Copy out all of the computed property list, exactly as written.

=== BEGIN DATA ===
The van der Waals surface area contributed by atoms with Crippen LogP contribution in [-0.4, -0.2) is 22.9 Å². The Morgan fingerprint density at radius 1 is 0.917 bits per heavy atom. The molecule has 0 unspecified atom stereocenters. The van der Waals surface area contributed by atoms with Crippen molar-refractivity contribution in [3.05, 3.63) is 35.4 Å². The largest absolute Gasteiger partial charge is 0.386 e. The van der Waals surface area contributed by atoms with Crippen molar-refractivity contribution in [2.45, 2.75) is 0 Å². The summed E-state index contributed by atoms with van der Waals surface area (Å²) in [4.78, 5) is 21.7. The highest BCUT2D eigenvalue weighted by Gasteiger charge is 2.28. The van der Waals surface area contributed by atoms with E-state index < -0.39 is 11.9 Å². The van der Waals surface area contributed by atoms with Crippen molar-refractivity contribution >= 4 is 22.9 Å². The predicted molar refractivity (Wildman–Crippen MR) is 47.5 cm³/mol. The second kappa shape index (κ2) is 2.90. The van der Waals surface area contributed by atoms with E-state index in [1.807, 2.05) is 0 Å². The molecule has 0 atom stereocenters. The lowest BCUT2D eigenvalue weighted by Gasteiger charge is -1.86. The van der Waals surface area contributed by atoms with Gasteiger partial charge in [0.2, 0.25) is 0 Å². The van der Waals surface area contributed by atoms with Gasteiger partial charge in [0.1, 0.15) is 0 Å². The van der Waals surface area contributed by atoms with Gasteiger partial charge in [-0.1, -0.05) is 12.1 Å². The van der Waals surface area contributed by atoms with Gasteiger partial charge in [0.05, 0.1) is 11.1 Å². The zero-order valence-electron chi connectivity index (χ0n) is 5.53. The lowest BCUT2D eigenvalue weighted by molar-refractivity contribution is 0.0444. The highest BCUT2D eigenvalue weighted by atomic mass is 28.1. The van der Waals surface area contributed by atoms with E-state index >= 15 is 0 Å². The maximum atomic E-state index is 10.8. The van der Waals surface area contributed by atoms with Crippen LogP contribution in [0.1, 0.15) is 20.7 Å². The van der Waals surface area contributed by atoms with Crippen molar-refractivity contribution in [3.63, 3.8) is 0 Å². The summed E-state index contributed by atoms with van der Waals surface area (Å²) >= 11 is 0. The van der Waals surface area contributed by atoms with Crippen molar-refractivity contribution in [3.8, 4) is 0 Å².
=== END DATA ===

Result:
The van der Waals surface area contributed by atoms with Crippen LogP contribution in [-0.4, -0.2) is 22.9 Å². The Morgan fingerprint density at radius 1 is 0.917 bits per heavy atom. The molecule has 0 unspecified atom stereocenters. The van der Waals surface area contributed by atoms with Crippen molar-refractivity contribution in [3.05, 3.63) is 35.4 Å². The largest absolute Gasteiger partial charge is 0.386 e. The van der Waals surface area contributed by atoms with Crippen molar-refractivity contribution in [2.45, 2.75) is 0 Å². The summed E-state index contributed by atoms with van der Waals surface area (Å²) in [4.78, 5) is 21.7. The highest BCUT2D eigenvalue weighted by Gasteiger charge is 2.28. The van der Waals surface area contributed by atoms with E-state index < -0.39 is 11.9 Å². The van der Waals surface area contributed by atoms with Crippen molar-refractivity contribution >= 4 is 22.9 Å². The predicted molar refractivity (Wildman–Crippen MR) is 47.5 cm³/mol. The second kappa shape index (κ2) is 2.90. The van der Waals surface area contributed by atoms with E-state index in [1.807, 2.05) is 0 Å². The molecule has 0 atom stereocenters. The lowest BCUT2D eigenvalue weighted by Gasteiger charge is -1.86. The van der Waals surface area contributed by atoms with Gasteiger partial charge in [0.2, 0.25) is 0 Å². The van der Waals surface area contributed by atoms with Gasteiger partial charge in [0.1, 0.15) is 0 Å². The van der Waals surface area contributed by atoms with Gasteiger partial charge in [-0.1, -0.05) is 12.1 Å². The van der Waals surface area contributed by atoms with Gasteiger partial charge in [0.05, 0.1) is 11.1 Å². The zero-order valence-electron chi connectivity index (χ0n) is 5.53. The lowest BCUT2D eigenvalue weighted by molar-refractivity contribution is 0.0444. The highest BCUT2D eigenvalue weighted by atomic mass is 28.1. The van der Waals surface area contributed by atoms with E-state index >= 15 is 0 Å². The maximum atomic E-state index is 10.8. The van der Waals surface area contributed by atoms with Crippen LogP contribution in [0.1, 0.15) is 20.7 Å². The van der Waals surface area contributed by atoms with Crippen molar-refractivity contribution in [3.63, 3.8) is 0 Å². The summed E-state index contributed by atoms with van der Waals surface area (Å²) >= 11 is 0. The van der Waals surface area contributed by atoms with Crippen molar-refractivity contribution in [3.8, 4) is 0 Å².